Breaking into Droplets

Featured Video Play Icon

A falling column of liquid, like the water from your faucet, will tend to break up into a series of droplets due to the Plateau-Rayleigh instability. This instability is driven by surface tension. Small variations in the radius of the column occur naturally. Where the radius shrinks, the pressure due to surface tension increases, causing liquid to flow away, which shrinks the column’s radius even further. Eventually the column pinches off and breaks into droplets. What’s especially neat is that the size of the final droplets can be predicted based on the column’s initial radius and the wavelength of its disturbances. (Video credit: BYU Splash Lab)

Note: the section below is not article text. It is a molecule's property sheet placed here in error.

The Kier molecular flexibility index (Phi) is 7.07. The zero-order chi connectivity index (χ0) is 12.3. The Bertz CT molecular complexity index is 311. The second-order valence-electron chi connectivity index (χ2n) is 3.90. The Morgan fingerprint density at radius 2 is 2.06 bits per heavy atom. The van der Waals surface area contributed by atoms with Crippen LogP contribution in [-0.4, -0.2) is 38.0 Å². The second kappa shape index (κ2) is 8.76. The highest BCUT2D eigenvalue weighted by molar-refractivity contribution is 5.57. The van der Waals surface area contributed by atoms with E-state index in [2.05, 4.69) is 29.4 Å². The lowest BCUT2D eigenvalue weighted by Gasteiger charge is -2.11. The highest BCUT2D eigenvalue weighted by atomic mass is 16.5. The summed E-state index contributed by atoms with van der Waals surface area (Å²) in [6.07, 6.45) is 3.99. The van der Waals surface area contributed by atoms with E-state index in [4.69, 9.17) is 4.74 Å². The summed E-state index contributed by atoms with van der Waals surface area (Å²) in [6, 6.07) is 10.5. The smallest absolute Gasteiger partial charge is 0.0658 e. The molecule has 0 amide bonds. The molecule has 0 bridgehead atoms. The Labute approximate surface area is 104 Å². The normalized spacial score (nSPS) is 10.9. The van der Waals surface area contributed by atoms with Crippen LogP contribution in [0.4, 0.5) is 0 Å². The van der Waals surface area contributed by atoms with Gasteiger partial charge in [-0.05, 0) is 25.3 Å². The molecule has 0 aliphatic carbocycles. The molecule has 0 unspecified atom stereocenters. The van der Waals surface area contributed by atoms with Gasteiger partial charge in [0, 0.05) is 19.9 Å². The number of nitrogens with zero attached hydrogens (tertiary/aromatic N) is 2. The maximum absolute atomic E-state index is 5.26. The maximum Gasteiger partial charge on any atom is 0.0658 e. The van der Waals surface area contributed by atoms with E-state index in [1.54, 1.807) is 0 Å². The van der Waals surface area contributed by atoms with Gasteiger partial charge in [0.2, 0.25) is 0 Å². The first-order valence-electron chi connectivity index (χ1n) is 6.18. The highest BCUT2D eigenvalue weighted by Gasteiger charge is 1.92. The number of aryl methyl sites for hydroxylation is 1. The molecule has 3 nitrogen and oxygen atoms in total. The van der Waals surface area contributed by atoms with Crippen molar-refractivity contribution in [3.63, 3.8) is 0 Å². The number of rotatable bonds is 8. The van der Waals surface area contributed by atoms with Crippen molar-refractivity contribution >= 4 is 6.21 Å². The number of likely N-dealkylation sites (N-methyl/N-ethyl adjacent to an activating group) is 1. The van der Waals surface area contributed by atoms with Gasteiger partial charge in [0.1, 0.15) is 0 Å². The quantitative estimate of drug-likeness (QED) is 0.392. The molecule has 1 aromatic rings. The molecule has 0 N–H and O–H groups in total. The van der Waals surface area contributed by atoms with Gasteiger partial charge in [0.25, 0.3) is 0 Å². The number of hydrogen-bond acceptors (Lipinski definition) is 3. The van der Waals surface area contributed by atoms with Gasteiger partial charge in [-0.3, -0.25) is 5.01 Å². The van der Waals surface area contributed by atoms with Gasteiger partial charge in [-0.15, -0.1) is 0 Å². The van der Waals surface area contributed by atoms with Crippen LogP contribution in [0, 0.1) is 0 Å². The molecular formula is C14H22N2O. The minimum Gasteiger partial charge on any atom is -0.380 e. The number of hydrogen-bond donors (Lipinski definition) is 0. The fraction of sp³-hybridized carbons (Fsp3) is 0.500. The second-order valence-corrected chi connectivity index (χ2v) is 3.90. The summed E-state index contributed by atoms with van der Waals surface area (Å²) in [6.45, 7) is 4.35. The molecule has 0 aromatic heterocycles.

Leave a Reply

Your email address will not be published. Required fields are marked *

This site uses Akismet to reduce spam. Learn how your comment data is processed.

%d bloggers like this: